Most countries don’t have the health infrastructure to contain pandemics like the coronavirus. That’s a problem for all of us.
It seems that the coronavirus has gotten Americans to collectively hold their breath. How bad will the outbreak get in the US? Will there be a new case in their state or their city? Can the federal and state governments contain this threat? These are all reasonable questions.
However, what many Americans may not realize is that the world is in this together, and if the virus is not contained everywhere, then nobody anywhere is safe.
“Just to remind ourselves, the Ebola outbreak in West Africa could have been stopped in weeks … if Guinea in West Africa had core public health services,” Dr. Tom Frieden — CEO of Resolve to Save Lives, an initiative of the public health organization Vital Strategies — told reporters Monday.
Another expert told WhoWhatWhy that an apt comparison to containing a global epidemic is the air traffic control system, in which every airport plays a vital role in keeping planes and passengers safe.
“All airports have to be secure for the air traffic control system to be secure. If one airport does not screen effectively, the whole system is at risk,” said Dr. Cyrus Shahpar, director of the Prevent Epidemics Team at Resolve to Save Lives.
Stopping a virus as resilient as COVID-19 is especially difficult because it can survive on its own for a long time. Experts believe it may survive on some surfaces for more than a week. In a connected world, that means product manufactured in one country and handled by a person who is infected could carry the virus across the globe.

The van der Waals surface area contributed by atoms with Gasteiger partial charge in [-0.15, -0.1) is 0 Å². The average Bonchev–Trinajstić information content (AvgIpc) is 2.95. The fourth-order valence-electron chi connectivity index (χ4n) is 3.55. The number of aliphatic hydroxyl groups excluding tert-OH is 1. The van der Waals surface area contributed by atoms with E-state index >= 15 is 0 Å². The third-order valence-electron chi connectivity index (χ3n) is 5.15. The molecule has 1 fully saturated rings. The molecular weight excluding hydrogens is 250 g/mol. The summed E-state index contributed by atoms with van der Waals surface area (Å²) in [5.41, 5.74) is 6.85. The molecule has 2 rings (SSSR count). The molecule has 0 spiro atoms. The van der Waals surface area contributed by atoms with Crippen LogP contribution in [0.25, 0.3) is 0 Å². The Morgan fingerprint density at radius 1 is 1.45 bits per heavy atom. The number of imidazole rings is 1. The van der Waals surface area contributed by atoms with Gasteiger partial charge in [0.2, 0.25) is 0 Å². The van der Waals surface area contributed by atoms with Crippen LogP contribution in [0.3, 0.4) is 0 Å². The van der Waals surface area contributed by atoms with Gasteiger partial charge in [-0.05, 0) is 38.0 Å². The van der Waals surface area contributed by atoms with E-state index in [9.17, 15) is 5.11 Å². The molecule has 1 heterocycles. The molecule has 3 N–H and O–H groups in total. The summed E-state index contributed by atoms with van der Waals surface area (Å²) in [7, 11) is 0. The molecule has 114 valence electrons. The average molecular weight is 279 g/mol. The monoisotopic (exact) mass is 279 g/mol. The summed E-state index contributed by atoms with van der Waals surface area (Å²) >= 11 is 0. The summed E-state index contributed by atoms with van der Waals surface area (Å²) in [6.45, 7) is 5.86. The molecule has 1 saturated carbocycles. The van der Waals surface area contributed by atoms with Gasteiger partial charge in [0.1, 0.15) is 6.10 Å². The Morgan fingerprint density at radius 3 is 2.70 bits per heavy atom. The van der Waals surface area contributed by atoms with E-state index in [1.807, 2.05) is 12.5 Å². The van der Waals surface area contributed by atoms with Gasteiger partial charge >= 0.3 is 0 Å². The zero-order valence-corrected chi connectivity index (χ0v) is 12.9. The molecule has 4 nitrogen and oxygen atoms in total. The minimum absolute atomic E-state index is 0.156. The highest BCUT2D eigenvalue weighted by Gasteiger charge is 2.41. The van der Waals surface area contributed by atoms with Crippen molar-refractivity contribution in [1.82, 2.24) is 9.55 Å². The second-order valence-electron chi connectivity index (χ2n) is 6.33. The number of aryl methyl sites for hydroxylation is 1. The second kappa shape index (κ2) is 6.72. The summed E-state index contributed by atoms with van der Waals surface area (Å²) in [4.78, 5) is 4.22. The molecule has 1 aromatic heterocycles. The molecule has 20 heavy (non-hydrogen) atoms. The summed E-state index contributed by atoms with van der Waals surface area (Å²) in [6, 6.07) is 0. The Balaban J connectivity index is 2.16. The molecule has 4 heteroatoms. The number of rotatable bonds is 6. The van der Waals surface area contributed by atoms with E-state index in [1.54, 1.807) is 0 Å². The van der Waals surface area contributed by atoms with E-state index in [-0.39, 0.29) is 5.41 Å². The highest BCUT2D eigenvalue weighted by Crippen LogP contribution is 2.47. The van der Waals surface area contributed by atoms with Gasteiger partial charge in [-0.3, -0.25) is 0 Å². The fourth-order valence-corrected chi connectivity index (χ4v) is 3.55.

So how ready are other countries?
Most of them are woefully unprepared and do not have health systems able to withstand an emerging outbreak.
Finding the Gaps
One of the more innovative programs designed to determine whether a country is ready to deal with a health emergency is the Joint External Evaluation (JEE) program, which includes an online, user-friendly map of the world that gives a detailed breakdown of each country’s JEE report.
The assessment of different countries runs the gamut. While Canada and the United States are rated “better prepared” with scores of 93 and 87 respectively (out of 100), Nigeria and Cameroon in Africa are rated “not ready” with scores of 39 and 38, respectively.
The Global Health Security Index — a joint project of the Nuclear Threat Initiative, the Johns Hopkins Center for Health Security, and the Economist Intelligence Unit — is another barometer that measures a country’s outbreak preparedness. It also has an interactive map that allows people to view each country’s readiness
As of July 2019, one hundred countries had completed a JEE. Experts concluded that no country is fully prepared to manage epidemics, and there are literally thousands of actions needed to be taken to bring health systems up to standard.
These health preparedness ratings may offer a clue as to which countries will be hit hardest by the coronavirus if and when it reaches them.
What Country Will The Corona Virus Hit Next?